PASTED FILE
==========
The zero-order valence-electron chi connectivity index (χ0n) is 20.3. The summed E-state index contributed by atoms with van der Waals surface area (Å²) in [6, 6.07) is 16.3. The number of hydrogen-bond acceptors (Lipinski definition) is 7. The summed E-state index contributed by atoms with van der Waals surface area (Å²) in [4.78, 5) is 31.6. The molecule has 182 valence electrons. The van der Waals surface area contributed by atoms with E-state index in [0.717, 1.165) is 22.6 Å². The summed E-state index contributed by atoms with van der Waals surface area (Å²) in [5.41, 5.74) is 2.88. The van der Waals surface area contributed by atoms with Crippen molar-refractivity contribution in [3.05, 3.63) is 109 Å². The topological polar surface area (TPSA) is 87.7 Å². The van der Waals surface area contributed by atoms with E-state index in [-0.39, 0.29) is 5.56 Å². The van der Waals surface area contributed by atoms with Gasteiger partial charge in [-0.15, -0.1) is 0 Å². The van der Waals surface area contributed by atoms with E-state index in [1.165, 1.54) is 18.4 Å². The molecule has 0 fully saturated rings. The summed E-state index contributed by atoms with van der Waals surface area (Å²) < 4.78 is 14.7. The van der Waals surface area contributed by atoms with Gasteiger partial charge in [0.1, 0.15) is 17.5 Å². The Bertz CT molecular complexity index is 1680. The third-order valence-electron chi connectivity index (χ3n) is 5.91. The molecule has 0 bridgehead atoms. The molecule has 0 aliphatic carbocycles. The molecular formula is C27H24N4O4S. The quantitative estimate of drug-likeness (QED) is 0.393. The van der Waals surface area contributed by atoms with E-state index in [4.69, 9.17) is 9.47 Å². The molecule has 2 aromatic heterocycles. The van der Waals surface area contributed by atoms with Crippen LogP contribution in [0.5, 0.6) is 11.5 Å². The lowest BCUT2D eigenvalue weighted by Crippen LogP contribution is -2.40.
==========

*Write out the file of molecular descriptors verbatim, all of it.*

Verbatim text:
The zero-order valence-electron chi connectivity index (χ0n) is 20.3. The summed E-state index contributed by atoms with van der Waals surface area (Å²) in [6, 6.07) is 16.3. The number of hydrogen-bond acceptors (Lipinski definition) is 7. The summed E-state index contributed by atoms with van der Waals surface area (Å²) in [4.78, 5) is 31.6. The molecule has 182 valence electrons. The van der Waals surface area contributed by atoms with E-state index in [0.717, 1.165) is 22.6 Å². The summed E-state index contributed by atoms with van der Waals surface area (Å²) in [5.41, 5.74) is 2.88. The van der Waals surface area contributed by atoms with Crippen molar-refractivity contribution in [3.05, 3.63) is 109 Å². The topological polar surface area (TPSA) is 87.7 Å². The van der Waals surface area contributed by atoms with E-state index in [-0.39, 0.29) is 5.56 Å². The van der Waals surface area contributed by atoms with Gasteiger partial charge in [-0.15, -0.1) is 0 Å². The van der Waals surface area contributed by atoms with E-state index in [1.165, 1.54) is 18.4 Å². The molecule has 0 fully saturated rings. The summed E-state index contributed by atoms with van der Waals surface area (Å²) < 4.78 is 14.7. The van der Waals surface area contributed by atoms with Gasteiger partial charge in [0.1, 0.15) is 17.5 Å². The Bertz CT molecular complexity index is 1680. The third-order valence-electron chi connectivity index (χ3n) is 5.91. The molecule has 0 bridgehead atoms. The molecule has 0 aliphatic carbocycles. The molecular formula is C27H24N4O4S. The quantitative estimate of drug-likeness (QED) is 0.393. The van der Waals surface area contributed by atoms with E-state index in [4.69, 9.17) is 9.47 Å². The molecule has 2 aromatic heterocycles. The van der Waals surface area contributed by atoms with Crippen LogP contribution in [0.5, 0.6) is 11.5 Å². The lowest BCUT2D eigenvalue weighted by Crippen LogP contribution is -2.40.